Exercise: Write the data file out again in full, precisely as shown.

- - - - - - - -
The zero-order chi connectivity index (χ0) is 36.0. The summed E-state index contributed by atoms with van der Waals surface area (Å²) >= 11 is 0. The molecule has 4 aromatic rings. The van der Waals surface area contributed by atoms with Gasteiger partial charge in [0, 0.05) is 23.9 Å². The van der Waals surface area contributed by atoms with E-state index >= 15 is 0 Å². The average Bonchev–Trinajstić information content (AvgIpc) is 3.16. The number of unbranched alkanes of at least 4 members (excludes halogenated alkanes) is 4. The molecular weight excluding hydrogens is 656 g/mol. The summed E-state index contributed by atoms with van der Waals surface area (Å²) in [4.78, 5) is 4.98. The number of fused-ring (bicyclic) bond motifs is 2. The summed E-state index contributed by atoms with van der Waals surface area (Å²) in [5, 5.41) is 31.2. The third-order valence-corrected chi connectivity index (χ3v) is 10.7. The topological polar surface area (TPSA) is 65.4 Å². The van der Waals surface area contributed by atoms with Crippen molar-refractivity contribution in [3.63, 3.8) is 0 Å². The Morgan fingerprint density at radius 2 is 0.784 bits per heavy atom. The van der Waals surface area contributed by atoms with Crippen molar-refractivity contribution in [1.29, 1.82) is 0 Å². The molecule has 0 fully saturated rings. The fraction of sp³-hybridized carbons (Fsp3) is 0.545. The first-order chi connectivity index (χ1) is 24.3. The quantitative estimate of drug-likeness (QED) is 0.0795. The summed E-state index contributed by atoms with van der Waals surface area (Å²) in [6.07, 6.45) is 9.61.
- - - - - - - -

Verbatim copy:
The zero-order chi connectivity index (χ0) is 36.0. The summed E-state index contributed by atoms with van der Waals surface area (Å²) >= 11 is 0. The molecule has 4 aromatic rings. The van der Waals surface area contributed by atoms with Gasteiger partial charge in [0, 0.05) is 23.9 Å². The van der Waals surface area contributed by atoms with E-state index >= 15 is 0 Å². The average Bonchev–Trinajstić information content (AvgIpc) is 3.16. The number of unbranched alkanes of at least 4 members (excludes halogenated alkanes) is 4. The molecular weight excluding hydrogens is 656 g/mol. The summed E-state index contributed by atoms with van der Waals surface area (Å²) in [4.78, 5) is 4.98. The number of fused-ring (bicyclic) bond motifs is 2. The summed E-state index contributed by atoms with van der Waals surface area (Å²) in [5, 5.41) is 31.2. The third-order valence-corrected chi connectivity index (χ3v) is 10.7. The topological polar surface area (TPSA) is 65.4 Å². The van der Waals surface area contributed by atoms with Crippen molar-refractivity contribution in [3.63, 3.8) is 0 Å². The Morgan fingerprint density at radius 2 is 0.784 bits per heavy atom. The van der Waals surface area contributed by atoms with Crippen molar-refractivity contribution in [1.29, 1.82) is 0 Å². The molecule has 0 fully saturated rings. The fraction of sp³-hybridized carbons (Fsp3) is 0.545. The first-order chi connectivity index (χ1) is 24.3. The quantitative estimate of drug-likeness (QED) is 0.0795. The summed E-state index contributed by atoms with van der Waals surface area (Å²) in [6.07, 6.45) is 9.61.